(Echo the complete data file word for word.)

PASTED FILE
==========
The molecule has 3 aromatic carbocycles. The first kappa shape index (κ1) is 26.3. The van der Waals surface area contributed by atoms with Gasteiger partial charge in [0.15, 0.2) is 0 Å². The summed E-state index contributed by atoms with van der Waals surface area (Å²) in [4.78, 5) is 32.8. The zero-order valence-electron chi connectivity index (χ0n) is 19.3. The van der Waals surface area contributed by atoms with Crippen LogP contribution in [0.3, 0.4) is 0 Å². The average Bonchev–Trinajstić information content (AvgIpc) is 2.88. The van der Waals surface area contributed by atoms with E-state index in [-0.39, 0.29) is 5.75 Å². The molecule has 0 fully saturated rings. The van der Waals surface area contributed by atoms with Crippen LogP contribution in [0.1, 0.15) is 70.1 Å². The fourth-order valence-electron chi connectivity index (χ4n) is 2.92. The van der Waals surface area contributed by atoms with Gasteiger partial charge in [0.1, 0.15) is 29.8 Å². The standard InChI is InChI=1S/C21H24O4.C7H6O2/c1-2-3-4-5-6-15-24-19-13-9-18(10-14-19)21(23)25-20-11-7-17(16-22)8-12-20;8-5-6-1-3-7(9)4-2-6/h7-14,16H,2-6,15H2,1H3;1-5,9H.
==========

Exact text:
The molecule has 3 aromatic carbocycles. The first kappa shape index (κ1) is 26.3. The van der Waals surface area contributed by atoms with Gasteiger partial charge in [0.15, 0.2) is 0 Å². The summed E-state index contributed by atoms with van der Waals surface area (Å²) in [4.78, 5) is 32.8. The zero-order valence-electron chi connectivity index (χ0n) is 19.3. The van der Waals surface area contributed by atoms with Crippen LogP contribution in [0.3, 0.4) is 0 Å². The average Bonchev–Trinajstić information content (AvgIpc) is 2.88. The van der Waals surface area contributed by atoms with E-state index in [-0.39, 0.29) is 5.75 Å². The molecule has 0 fully saturated rings. The van der Waals surface area contributed by atoms with Crippen LogP contribution in [0.1, 0.15) is 70.1 Å². The fourth-order valence-electron chi connectivity index (χ4n) is 2.92. The van der Waals surface area contributed by atoms with Gasteiger partial charge in [0.1, 0.15) is 29.8 Å². The standard InChI is InChI=1S/C21H24O4.C7H6O2/c1-2-3-4-5-6-15-24-19-13-9-18(10-14-19)21(23)25-20-11-7-17(16-22)8-12-20;8-5-6-1-3-7(9)4-2-6/h7-14,16H,2-6,15H2,1H3;1-5,9H.